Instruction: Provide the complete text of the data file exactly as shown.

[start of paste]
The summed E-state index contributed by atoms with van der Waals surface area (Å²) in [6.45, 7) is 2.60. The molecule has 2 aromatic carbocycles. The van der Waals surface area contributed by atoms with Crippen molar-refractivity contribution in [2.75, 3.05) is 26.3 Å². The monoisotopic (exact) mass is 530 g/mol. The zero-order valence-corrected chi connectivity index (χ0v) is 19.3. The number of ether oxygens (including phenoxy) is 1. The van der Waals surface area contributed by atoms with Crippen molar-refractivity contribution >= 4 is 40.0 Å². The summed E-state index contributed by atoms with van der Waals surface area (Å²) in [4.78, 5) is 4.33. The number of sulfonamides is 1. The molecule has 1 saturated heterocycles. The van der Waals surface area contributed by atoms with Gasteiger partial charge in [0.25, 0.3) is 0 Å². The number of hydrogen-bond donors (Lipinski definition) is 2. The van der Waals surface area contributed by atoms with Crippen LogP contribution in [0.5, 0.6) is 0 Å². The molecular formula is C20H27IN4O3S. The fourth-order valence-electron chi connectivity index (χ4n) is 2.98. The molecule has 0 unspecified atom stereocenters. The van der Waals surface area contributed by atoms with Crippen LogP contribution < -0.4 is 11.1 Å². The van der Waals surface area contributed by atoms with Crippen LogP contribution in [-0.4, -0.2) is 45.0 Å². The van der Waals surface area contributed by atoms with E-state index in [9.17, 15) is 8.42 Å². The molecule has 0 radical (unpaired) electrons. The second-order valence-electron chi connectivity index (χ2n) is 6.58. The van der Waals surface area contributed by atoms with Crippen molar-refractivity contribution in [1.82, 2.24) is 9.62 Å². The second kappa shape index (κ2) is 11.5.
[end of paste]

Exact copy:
The summed E-state index contributed by atoms with van der Waals surface area (Å²) in [6.45, 7) is 2.60. The molecule has 2 aromatic carbocycles. The van der Waals surface area contributed by atoms with Crippen molar-refractivity contribution in [2.75, 3.05) is 26.3 Å². The monoisotopic (exact) mass is 530 g/mol. The zero-order valence-corrected chi connectivity index (χ0v) is 19.3. The number of ether oxygens (including phenoxy) is 1. The van der Waals surface area contributed by atoms with Crippen molar-refractivity contribution >= 4 is 40.0 Å². The summed E-state index contributed by atoms with van der Waals surface area (Å²) in [4.78, 5) is 4.33. The number of sulfonamides is 1. The molecule has 1 saturated heterocycles. The van der Waals surface area contributed by atoms with Gasteiger partial charge in [0.25, 0.3) is 0 Å². The number of hydrogen-bond donors (Lipinski definition) is 2. The van der Waals surface area contributed by atoms with Crippen LogP contribution in [0.5, 0.6) is 0 Å². The molecular formula is C20H27IN4O3S. The fourth-order valence-electron chi connectivity index (χ4n) is 2.98. The molecule has 0 unspecified atom stereocenters. The van der Waals surface area contributed by atoms with Crippen LogP contribution < -0.4 is 11.1 Å². The van der Waals surface area contributed by atoms with Crippen LogP contribution in [-0.4, -0.2) is 45.0 Å². The van der Waals surface area contributed by atoms with E-state index in [9.17, 15) is 8.42 Å². The molecule has 0 radical (unpaired) electrons. The second-order valence-electron chi connectivity index (χ2n) is 6.58. The van der Waals surface area contributed by atoms with Crippen molar-refractivity contribution in [1.82, 2.24) is 9.62 Å². The second kappa shape index (κ2) is 11.5.